There is another dimension that is not being talked about much in the media. Schoolteachers have been the backbone of the state government’s’ COVID-19 relief efforts, quarantine camps that were run during the first and second wave, vaccination camps, contact-tracing, household surveys and election related work for  state-elections as well as Panchayat elections. As schools shut down, state governments lost no time to mobilise the teacher cadre – both regular and contract teachers – to join the government workforce to manage the pandemic. While this may be necessary at one level, the impact of this has been threefold: (a) online classes for children in government schools did not receive the attention that it merited, at least not till recently; (b) with the exception of may be Chhattisgarh and Andhra Pradesh, teachers could not go to the homes of children and reach workbooks and worksheets, especially to those who had no means to participate in online learning; and (c) teachers were expected to work in Covid-19 related camps and campaigns, but were not given the status of front-line workers. As a result, they were not vaccinated on a priority basis.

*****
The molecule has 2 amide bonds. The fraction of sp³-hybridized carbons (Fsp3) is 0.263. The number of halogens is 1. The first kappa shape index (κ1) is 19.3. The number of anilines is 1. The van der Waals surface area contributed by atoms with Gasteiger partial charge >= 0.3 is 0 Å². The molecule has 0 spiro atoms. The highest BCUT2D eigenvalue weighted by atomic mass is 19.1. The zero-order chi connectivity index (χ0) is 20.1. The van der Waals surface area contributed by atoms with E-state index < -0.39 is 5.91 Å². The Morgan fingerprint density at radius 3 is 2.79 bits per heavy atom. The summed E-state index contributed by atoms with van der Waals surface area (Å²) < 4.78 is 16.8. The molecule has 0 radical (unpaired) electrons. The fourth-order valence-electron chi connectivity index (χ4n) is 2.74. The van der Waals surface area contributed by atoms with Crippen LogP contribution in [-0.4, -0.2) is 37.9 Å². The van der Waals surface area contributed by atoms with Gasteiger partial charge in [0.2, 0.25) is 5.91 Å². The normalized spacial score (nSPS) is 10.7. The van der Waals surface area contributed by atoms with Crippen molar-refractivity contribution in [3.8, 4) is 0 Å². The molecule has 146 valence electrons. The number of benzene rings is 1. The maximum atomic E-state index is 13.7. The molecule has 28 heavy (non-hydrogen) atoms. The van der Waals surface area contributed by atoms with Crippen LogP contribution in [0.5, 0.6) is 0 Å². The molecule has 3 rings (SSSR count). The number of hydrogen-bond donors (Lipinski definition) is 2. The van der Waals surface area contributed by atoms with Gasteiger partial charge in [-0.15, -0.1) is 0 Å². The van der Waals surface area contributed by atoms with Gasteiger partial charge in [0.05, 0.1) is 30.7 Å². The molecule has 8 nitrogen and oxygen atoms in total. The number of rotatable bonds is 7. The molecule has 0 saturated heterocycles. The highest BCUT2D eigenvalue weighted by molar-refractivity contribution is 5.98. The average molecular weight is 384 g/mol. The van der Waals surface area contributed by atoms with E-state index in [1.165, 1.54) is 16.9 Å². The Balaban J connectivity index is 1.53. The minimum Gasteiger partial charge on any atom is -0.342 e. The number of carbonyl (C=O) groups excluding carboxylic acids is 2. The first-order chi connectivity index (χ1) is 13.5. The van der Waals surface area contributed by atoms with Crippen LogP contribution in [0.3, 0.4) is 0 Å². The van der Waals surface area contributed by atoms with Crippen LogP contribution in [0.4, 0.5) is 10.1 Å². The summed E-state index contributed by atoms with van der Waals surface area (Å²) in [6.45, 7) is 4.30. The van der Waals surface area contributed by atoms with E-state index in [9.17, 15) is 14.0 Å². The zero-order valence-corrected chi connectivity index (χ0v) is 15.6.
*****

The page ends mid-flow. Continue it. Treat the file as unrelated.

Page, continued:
What impact has this had on schoolteachers? Through the second wave of Covid-19, in 2020 newspapers and email-newsletters of schoolteacher unions highlighted the situation of teachers who were engaged in state elections, managing Covid quarantine centres, conducting local Panchayat elections, and effectively working as frontline workers of the administration. Uttar Pradesh alone lost 1621 teachers as of May 17, 2021. Most recently the Telengana Teachers Federation said that 230 teachers lost their lives during the second Covid-19 wave (Times of India, 15 May 2021). In Maharashtra 220 teachers lost their lives (16th May Times of India), in Madhya Pradesh there are reports of 51 deaths (National Herald, 13 April 2021). There are some patchy reports of teaching falling ill and being hospitalised in West Bengal, we still do not have adequate information so far from other states like Assam. There is no comprehensive database that keeps track of teachers who lost their lives during the second wave of Covid-19.